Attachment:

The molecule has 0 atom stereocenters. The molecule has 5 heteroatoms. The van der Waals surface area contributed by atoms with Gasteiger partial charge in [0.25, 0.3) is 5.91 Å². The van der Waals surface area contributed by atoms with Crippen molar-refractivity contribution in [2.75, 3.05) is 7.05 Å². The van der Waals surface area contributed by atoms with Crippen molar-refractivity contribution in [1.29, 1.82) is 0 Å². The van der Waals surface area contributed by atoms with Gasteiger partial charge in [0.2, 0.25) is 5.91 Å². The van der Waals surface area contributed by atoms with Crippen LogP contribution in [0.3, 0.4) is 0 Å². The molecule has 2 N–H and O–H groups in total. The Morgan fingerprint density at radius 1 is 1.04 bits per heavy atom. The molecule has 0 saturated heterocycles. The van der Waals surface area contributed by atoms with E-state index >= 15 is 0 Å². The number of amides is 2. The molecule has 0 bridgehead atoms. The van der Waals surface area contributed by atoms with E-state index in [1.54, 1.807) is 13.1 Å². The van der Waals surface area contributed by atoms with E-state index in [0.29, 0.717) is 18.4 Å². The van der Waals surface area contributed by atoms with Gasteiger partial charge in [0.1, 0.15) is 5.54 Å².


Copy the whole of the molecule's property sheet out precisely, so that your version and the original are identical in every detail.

The molecule has 0 atom stereocenters. The molecule has 5 heteroatoms. The van der Waals surface area contributed by atoms with Gasteiger partial charge in [0.25, 0.3) is 5.91 Å². The van der Waals surface area contributed by atoms with Crippen molar-refractivity contribution in [2.75, 3.05) is 7.05 Å². The van der Waals surface area contributed by atoms with Crippen molar-refractivity contribution in [1.29, 1.82) is 0 Å². The van der Waals surface area contributed by atoms with Gasteiger partial charge in [0.2, 0.25) is 5.91 Å². The van der Waals surface area contributed by atoms with Crippen LogP contribution in [0.3, 0.4) is 0 Å². The molecule has 2 N–H and O–H groups in total. The Morgan fingerprint density at radius 1 is 1.04 bits per heavy atom. The molecule has 0 saturated heterocycles. The van der Waals surface area contributed by atoms with E-state index >= 15 is 0 Å². The number of amides is 2. The molecule has 0 bridgehead atoms. The van der Waals surface area contributed by atoms with E-state index in [1.54, 1.807) is 13.1 Å². The van der Waals surface area contributed by atoms with E-state index in [0.29, 0.717) is 18.4 Å². The van der Waals surface area contributed by atoms with Gasteiger partial charge in [0.1, 0.15) is 5.54 Å².